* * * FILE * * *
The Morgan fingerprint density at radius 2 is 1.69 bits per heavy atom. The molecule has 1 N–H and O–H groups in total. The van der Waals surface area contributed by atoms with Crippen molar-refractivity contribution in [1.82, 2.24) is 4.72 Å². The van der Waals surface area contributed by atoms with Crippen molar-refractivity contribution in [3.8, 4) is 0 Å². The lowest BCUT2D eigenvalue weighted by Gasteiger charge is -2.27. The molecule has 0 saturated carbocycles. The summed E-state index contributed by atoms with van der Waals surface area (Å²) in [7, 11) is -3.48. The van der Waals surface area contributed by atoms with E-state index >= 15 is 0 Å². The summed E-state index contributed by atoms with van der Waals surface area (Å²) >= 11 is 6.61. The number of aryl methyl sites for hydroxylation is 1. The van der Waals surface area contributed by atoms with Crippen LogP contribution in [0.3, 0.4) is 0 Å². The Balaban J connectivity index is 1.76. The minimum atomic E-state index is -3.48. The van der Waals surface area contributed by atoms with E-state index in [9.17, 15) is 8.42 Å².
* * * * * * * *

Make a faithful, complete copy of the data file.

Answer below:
The Morgan fingerprint density at radius 2 is 1.69 bits per heavy atom. The molecule has 1 N–H and O–H groups in total. The van der Waals surface area contributed by atoms with Crippen molar-refractivity contribution in [1.82, 2.24) is 4.72 Å². The van der Waals surface area contributed by atoms with Crippen molar-refractivity contribution in [3.8, 4) is 0 Å². The lowest BCUT2D eigenvalue weighted by Gasteiger charge is -2.27. The molecule has 0 saturated carbocycles. The summed E-state index contributed by atoms with van der Waals surface area (Å²) in [7, 11) is -3.48. The van der Waals surface area contributed by atoms with E-state index >= 15 is 0 Å². The summed E-state index contributed by atoms with van der Waals surface area (Å²) >= 11 is 6.61. The number of aryl methyl sites for hydroxylation is 1. The van der Waals surface area contributed by atoms with Crippen LogP contribution in [0.3, 0.4) is 0 Å². The Balaban J connectivity index is 1.76. The minimum atomic E-state index is -3.48. The van der Waals surface area contributed by atoms with E-state index in [9.17, 15) is 8.42 Å².